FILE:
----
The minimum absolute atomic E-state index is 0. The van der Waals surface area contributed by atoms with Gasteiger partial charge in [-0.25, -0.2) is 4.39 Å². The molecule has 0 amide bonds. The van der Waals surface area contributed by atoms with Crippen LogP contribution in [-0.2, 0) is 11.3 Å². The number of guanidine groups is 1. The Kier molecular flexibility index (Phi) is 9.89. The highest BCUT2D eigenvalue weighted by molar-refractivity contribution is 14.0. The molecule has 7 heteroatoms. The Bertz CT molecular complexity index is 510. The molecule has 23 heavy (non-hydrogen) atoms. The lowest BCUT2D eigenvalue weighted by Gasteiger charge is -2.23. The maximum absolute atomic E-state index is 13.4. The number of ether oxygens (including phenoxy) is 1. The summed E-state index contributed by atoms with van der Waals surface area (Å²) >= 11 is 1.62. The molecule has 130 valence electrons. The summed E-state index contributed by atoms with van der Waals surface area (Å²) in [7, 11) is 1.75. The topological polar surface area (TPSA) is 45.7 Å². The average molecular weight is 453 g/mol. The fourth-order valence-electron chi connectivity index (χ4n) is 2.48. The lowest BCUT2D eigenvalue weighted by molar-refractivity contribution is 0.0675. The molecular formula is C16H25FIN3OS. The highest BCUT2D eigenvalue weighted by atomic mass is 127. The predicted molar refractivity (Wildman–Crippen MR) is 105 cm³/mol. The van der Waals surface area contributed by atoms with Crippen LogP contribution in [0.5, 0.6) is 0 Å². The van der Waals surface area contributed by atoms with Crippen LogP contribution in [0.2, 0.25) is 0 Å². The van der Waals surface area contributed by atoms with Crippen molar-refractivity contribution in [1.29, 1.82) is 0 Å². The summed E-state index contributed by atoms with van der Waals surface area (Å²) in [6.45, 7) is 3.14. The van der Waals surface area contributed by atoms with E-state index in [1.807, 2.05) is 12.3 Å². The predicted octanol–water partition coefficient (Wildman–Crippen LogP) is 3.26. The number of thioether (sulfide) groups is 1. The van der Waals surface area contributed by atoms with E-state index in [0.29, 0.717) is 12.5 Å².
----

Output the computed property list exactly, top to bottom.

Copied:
The minimum absolute atomic E-state index is 0. The van der Waals surface area contributed by atoms with Gasteiger partial charge in [-0.25, -0.2) is 4.39 Å². The molecule has 0 amide bonds. The van der Waals surface area contributed by atoms with Crippen LogP contribution in [-0.2, 0) is 11.3 Å². The number of guanidine groups is 1. The Kier molecular flexibility index (Phi) is 9.89. The highest BCUT2D eigenvalue weighted by molar-refractivity contribution is 14.0. The molecule has 7 heteroatoms. The Bertz CT molecular complexity index is 510. The molecule has 23 heavy (non-hydrogen) atoms. The lowest BCUT2D eigenvalue weighted by Gasteiger charge is -2.23. The maximum absolute atomic E-state index is 13.4. The number of ether oxygens (including phenoxy) is 1. The summed E-state index contributed by atoms with van der Waals surface area (Å²) >= 11 is 1.62. The molecule has 130 valence electrons. The summed E-state index contributed by atoms with van der Waals surface area (Å²) in [7, 11) is 1.75. The topological polar surface area (TPSA) is 45.7 Å². The average molecular weight is 453 g/mol. The fourth-order valence-electron chi connectivity index (χ4n) is 2.48. The lowest BCUT2D eigenvalue weighted by molar-refractivity contribution is 0.0675. The molecular formula is C16H25FIN3OS. The highest BCUT2D eigenvalue weighted by atomic mass is 127. The predicted molar refractivity (Wildman–Crippen MR) is 105 cm³/mol. The van der Waals surface area contributed by atoms with Crippen LogP contribution in [0.5, 0.6) is 0 Å². The van der Waals surface area contributed by atoms with Crippen LogP contribution in [0.2, 0.25) is 0 Å². The van der Waals surface area contributed by atoms with Crippen molar-refractivity contribution in [1.29, 1.82) is 0 Å². The summed E-state index contributed by atoms with van der Waals surface area (Å²) in [6.45, 7) is 3.14. The van der Waals surface area contributed by atoms with E-state index in [1.807, 2.05) is 12.3 Å². The predicted octanol–water partition coefficient (Wildman–Crippen LogP) is 3.26. The number of thioether (sulfide) groups is 1. The van der Waals surface area contributed by atoms with E-state index in [0.29, 0.717) is 12.5 Å².